East African components typical of arid areas not infrequent ly extend their range into the Southwest Arid District (south western Union of South Africa, Ovamboland, Angola). An example of this pattern is A. brumpti. The ability of this species to reach and survive in dry niches such as hyrax dens in otherwise humid areas may account for its wide distribution and presence in areas that appear unsuitable for its survival. Although A. brumpti thrives and is best known from dry areas, its range of humidity toleration may be more extensive than presently realized. The general outline of the distribution of 0. savignyi in Africa is somewhat similar to that of A. brumpti.

East African components of montane forests, I. schillingsi and F.. compositus, have already been mentioned (page

Species not already discussed are in part too poorly known to be designated as typically East African or as typically South African. Examples are A. marmoreum (group), R. ?distinctus, and I. rasus ? subspecies, the exact relationships of which are still unknown. Others, such as R. arnoldi, R. mhlensi, and R. supertritus, are widely spread būt data are so few and incom plete that they shed little light on ecology or distribution patterns.

A certain group of species that commonly attack domestic animals and that tolerate a moderately low to medium range of humidity factors are widely distributed throughout the Ethiopian Faunal Region. They are common in much of the Union of South Africa, in western Africa, and in the Sudan. In the Sudan, their range includes the Central Rainlands and sometimes even fairly arid areas such as the Red Sea Hills and coastal plains. The outstanding examples of this group of pan Ethiopian species are R. s. simus, R. e. evertsi, R. s. sanguineus, B. decoloratus, H. 1. lēachii, H. rufipes, and H. truncatum.

Another important group of species is almost as widely spread as those listed above but their apparent demand for high temperature and a medium humidity range restricts them from much of the Union of South Africa and from the northern savannahs (FasherButana Area) of the Sudan. These species are often common in western and eastern Africa as far south as Mozambique. The out standing example is A. variegatum. H. h. hoodi, H. aciculifer, and A. tholloni are other species in this group. R. supertritus and R. muhlensí might also be considered in this category.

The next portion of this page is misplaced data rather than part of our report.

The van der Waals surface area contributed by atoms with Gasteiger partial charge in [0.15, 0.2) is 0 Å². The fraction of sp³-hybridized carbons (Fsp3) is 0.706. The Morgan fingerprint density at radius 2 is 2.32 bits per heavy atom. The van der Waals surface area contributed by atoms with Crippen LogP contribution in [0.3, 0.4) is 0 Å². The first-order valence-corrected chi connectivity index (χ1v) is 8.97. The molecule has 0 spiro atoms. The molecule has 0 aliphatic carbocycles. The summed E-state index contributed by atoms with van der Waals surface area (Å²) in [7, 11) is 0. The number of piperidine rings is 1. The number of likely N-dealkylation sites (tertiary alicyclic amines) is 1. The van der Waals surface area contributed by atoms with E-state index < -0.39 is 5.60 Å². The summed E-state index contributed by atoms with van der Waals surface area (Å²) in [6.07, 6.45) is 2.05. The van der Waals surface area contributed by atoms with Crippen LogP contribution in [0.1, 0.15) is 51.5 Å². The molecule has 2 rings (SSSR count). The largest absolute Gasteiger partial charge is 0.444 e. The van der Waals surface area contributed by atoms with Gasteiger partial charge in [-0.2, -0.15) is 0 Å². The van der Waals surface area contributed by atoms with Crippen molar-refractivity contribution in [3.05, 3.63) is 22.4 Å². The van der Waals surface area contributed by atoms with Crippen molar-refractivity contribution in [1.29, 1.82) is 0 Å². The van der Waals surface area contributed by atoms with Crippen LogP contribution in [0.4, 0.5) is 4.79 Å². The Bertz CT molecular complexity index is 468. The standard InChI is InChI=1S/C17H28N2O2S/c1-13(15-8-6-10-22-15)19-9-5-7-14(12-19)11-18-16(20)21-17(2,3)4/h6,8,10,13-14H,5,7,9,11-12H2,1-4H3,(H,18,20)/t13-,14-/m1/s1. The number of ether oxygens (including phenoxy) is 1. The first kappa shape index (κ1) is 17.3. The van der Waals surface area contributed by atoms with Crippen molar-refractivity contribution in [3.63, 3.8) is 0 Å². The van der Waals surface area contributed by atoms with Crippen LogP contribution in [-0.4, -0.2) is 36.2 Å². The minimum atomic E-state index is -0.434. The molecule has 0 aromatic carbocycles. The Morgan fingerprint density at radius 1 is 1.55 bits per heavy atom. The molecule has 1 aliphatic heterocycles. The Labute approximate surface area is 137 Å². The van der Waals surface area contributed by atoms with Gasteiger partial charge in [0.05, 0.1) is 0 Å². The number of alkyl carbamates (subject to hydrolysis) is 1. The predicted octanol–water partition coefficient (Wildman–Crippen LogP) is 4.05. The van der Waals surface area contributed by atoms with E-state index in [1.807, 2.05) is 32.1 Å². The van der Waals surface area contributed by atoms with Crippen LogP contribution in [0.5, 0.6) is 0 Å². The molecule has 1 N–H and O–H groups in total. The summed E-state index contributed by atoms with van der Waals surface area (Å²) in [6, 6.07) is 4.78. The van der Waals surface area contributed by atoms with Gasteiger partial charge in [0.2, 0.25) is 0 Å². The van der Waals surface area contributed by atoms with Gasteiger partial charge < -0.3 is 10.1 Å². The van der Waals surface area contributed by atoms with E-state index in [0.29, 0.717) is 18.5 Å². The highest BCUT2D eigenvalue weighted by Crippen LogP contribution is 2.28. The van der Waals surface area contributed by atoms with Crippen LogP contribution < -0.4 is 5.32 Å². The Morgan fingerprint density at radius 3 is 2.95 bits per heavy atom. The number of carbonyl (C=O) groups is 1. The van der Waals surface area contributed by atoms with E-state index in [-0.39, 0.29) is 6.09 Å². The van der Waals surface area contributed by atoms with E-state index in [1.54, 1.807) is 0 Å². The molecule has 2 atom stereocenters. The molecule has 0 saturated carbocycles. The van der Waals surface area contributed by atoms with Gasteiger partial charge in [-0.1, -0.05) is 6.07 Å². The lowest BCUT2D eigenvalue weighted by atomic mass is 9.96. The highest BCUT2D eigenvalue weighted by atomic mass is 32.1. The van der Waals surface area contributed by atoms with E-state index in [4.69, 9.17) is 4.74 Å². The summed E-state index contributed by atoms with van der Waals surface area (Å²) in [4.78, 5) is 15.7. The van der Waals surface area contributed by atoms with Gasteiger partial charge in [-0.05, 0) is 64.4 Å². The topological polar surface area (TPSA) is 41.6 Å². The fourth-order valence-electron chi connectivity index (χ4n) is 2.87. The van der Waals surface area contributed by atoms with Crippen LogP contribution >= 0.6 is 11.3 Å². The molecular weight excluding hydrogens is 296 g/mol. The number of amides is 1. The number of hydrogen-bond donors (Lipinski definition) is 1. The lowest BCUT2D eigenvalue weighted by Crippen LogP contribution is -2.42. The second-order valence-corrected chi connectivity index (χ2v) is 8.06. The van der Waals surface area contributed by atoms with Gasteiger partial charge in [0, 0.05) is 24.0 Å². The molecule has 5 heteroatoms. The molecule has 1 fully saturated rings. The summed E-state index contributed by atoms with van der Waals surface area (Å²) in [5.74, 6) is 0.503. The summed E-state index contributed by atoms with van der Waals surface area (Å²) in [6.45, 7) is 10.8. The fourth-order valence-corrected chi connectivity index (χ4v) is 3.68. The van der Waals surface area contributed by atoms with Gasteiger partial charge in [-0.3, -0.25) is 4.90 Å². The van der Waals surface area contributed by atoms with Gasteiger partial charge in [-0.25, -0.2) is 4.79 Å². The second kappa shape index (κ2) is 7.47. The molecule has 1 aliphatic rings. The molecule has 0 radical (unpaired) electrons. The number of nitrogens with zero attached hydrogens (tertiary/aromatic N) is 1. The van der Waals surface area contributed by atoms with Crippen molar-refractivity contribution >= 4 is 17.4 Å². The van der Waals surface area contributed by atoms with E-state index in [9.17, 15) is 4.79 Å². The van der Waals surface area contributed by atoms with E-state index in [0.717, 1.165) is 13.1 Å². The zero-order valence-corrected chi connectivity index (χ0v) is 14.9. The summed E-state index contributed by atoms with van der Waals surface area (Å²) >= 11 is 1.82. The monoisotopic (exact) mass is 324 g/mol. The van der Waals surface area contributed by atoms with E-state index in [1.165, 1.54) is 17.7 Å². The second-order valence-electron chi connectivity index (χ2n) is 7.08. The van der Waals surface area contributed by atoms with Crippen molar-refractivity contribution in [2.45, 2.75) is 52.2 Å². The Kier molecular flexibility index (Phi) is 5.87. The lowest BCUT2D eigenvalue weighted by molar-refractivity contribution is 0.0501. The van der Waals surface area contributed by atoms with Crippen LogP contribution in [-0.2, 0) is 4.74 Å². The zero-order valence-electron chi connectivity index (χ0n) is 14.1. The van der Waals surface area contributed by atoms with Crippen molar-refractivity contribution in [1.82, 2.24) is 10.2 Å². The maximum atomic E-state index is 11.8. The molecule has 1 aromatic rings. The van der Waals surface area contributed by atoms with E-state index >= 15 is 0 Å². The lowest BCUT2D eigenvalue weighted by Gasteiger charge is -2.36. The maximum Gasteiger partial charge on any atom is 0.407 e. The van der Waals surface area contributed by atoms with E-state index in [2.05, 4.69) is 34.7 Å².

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K. s.

A. persicus N

N
N
N
N

N
R. S. sanguin. С

C_1

с
с
с

С
H. I. Ieachii С

Cul

U
L
L

L
R. pravus

C*
A. Lepidum

R
C*
с
с
U

L
A. variegatum С

C-1

С

L B. decoloratus С

C_1

С
с
L

R
B. annulatus с

1

L R. e. evertsi С

C_1

С
с

с
simus

С
C-l

С
С

L
H. Eruncatum L

с
L
с

L #. rufipes

N
L
С

с H. excavatum

L

S H. impeltatum

С

S H. dromed arii

L

S H. Impressum

с

L R. appendicul. N

1 savignyi

C
S

с
Species apparently largely confined in Sudan to Imaton Area montane
forests: H. parmata, R. bequaerti, R. compositus, P.. kochi, I.
alluaudi, I. S. simplex, 1. schillingsi.
Species of questionable relationships in Sudan: A. reflexus, h.
pomposum, P. longicoxatus, H. detritum, H. marginatum.

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MISCELLANEOUS PARASITES

EASTERN CENTRAL
RAGA TORIT. FLOOD RAIN_ FASHER
LOKA KAPOETA PLAIN LANDS BUTANA BAIYUDA | BEJA

AREA

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0. moubata
A. brumpti
A. boueti
1. confusus
A. vespertilionis
A. cohaerens
A. marmoreum (gr.)
A. nuttalli
A. rhinocerotis
T. Eholloni
A. exornatum
A. Iatum
D. c. circumgut.
D. rhinocerinus
H. aciculifer
7. bequaerti
H. h. hoodi
Ħ. Touyi
H. I. muhsami
I. Cavipalpus
I. nairobiensis
I. rasus ? subsp.
I. vespertilionis
M. reidi sp. nov.
R. arnoldi
R. cuspidatus
R. ?distinctus
R. longus
1. mahlensi
K. Simpsoni
R. 5. senegalensis
R. sulcatus
A. supertritus

tricuspis

L
L
L
C
с

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L

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SYMBOLS N Numerous in certain areas

R Rare C Common generally

* Rare or absent west of Torit; L Localized, apparently not numerous i.e., chiefly in Kapoeta Area. U Incidence uncertain

S Suspected to occur

I Imatong range extension 855